What You Need to Know About Your Child's Height Percentile
A child’s growth pattern is based on many factors including environment, nutrition, genetics, medical history and even birth weight. Because these are unique to each individual, what could seem like either a delayed or accelerated speed of growth might actually be normal based on how that child’s body is wired to function.
However, sometimes an unusual pattern of growth can indicate health abnormalities, which is why it’s crucial to monitor your child’s height percentile, both at the doctor and at home. Learn how to get a reading, what it means and how you can detect issues early on.
How do you calculate your child’s height percentile?
One tool that can assist with tracking your child’s development is a height percentile chart. You’ll want to use charts created by the Center for Disease Control and Prevention (CDC) to measure a child’s stature in relation to those within their age bracket.
To track the progress of your child’s heights at home, use the chart created four child’s age and gender: males and females. Each gender’s charts are broken down into age from 2 to 20 years, so be sure to find the most accurate one.
The percentiles you’ll find on the charts are based on a scale of 100. If your child’s height falls in the 50th percentile, this means he or she is taller than 50 percent of children and shorter than another 50 percent children of the same age. If your child is in the 90th percentile, he or she is taller than 90 percent of children and shorter than 10 percent of children.
If you want to calculate your child’s height percentile at home, but are uncertain about using a chart, check out Healthy Height’s growth percentile calculator, which makes it easy to determine where your child’s growth falls in relation to their peers.
When you get your reading, determine whether your child is within an average growth range or not. Rady Children’s Specialists suggest that average height for any age or gender is at the 50th percentile. However, it’s important to consider your child’s height percentile in relation to you, the parents.
Rady explains, “Which percentile a child should be growing at is primarily determined by their parent’s height. The first question to answer when evaluating a child for delayed growth is are they growing on a percentile curve that is appropriate or expected for their family.”
Rady suggests two calculations you can use to determine your child’s expected height, based on the height of both parents to get a better idea of whether your child is on track based on his or her particular circumstances. You can find both calculations (for mom and dad), in their short stature resource.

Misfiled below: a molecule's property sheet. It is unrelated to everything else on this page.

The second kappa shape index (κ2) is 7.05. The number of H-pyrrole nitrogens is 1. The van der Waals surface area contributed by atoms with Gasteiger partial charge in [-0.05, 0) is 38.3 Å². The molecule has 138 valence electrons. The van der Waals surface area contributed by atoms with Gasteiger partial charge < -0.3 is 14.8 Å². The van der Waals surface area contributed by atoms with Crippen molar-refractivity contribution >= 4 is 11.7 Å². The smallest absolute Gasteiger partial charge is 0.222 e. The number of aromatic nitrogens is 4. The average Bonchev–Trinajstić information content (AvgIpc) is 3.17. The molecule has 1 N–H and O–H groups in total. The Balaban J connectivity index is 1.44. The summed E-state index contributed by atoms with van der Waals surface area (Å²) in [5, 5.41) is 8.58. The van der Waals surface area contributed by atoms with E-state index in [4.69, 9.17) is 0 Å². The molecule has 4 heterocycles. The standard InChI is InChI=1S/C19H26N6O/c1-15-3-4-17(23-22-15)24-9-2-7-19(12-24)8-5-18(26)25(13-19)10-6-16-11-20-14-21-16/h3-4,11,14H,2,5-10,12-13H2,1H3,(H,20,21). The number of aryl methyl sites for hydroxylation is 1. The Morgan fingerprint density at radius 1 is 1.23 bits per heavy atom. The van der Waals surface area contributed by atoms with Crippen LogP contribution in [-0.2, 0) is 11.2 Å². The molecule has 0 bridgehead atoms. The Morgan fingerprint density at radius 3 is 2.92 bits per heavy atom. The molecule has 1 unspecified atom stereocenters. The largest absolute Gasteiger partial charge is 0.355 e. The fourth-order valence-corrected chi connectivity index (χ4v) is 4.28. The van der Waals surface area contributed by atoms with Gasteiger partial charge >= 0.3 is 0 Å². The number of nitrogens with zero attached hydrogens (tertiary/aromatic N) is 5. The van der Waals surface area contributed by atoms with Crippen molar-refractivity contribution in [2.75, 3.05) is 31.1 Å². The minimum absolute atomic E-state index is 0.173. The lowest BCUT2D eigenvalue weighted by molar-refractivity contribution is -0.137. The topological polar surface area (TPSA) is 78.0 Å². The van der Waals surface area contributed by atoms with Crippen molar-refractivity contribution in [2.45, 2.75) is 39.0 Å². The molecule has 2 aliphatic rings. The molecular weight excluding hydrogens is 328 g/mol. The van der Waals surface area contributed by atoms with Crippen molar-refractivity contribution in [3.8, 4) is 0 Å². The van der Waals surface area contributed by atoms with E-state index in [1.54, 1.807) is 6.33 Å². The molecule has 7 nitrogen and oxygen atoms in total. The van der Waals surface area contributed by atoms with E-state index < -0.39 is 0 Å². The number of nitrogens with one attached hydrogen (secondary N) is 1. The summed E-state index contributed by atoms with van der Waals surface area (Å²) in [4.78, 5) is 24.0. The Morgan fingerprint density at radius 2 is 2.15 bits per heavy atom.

The percentile your child falls into is a helpful benchmarker, telling you if he or she is on a healthy trajectory. For all intents and purposes, this is a mostly accurate baseline, but you should always speak with your pediatrician if there are any concerns. Your pediatrician will be tracking height in your child’s annual visits as well to ensure his or her growth trajectory is where it should be.
Why might my child get a low percentile reading?
While being on the shorter end of the spectrum is not an automatic cause for alarm, if your child’s height percentile is uncommonly low for their age bracket, there are some potential health issues which could be the root of this growth delay. It’s important to work with your pediatrician if their growth trajectory does not reflect an upward, healthy curve.
Data from HealthyChilden.org, a resource from the American Academy of Pediatrics (AAP), suggests that a low percentile becomes worrisome if it stagnates or regresses over time. In these instances, a child who is below the third percentile might have symptoms of a more serious or chronic illness that needs to be addressed.
What does a low height percentile mean for my child’s health?
As your child grows, it’s important to note each reading; this will help you and your pediatrician determine if he or she is on a curve that denotes a healthy pattern of growth. If your child’s height remains in or near the same percentile for an extended length of time, a medical issue could be the reason for this stagnation. Be sure to speak with your pediatrician about any potential concerns, suggests the Acta Paediatrica Journal:
“Early detection of abnormal growth and identification of the underlying cause is critical for appropriate treatment. Normal growth is the result of a complex interaction between genetic, hormonal, environmental and nutritional factors. Correcting the pathologic conditions associated with short stature will usually result in a normalization of growth.”
As you track your child’s growth, learn more about the causes of short stature and other issues surrounding height and growth with the resources below:
- What Are the Causes of Short Stature?
- What You Need to Know About Average Height and Your Child
- Types of Growth Disorders in Children
- 10 Common Causes of Failure to Thrive
Learning Your Child’s Height Percentile
Because all children mature physically at different speeds and rates of growth, it can be hard to understand if your child’s development is on-track. Height percentile is one way to get insight on this, and while the charts don’t provide all the answers you need to monitor your child’s health, they are helpful in benchmarking stature, an important sign of healthy growth. If your child goes to annual exams with the pediatrician, and you track height at home too, you’re likely to catch any potential issues early, allowing you find a solution so your child can continue to grow tall.
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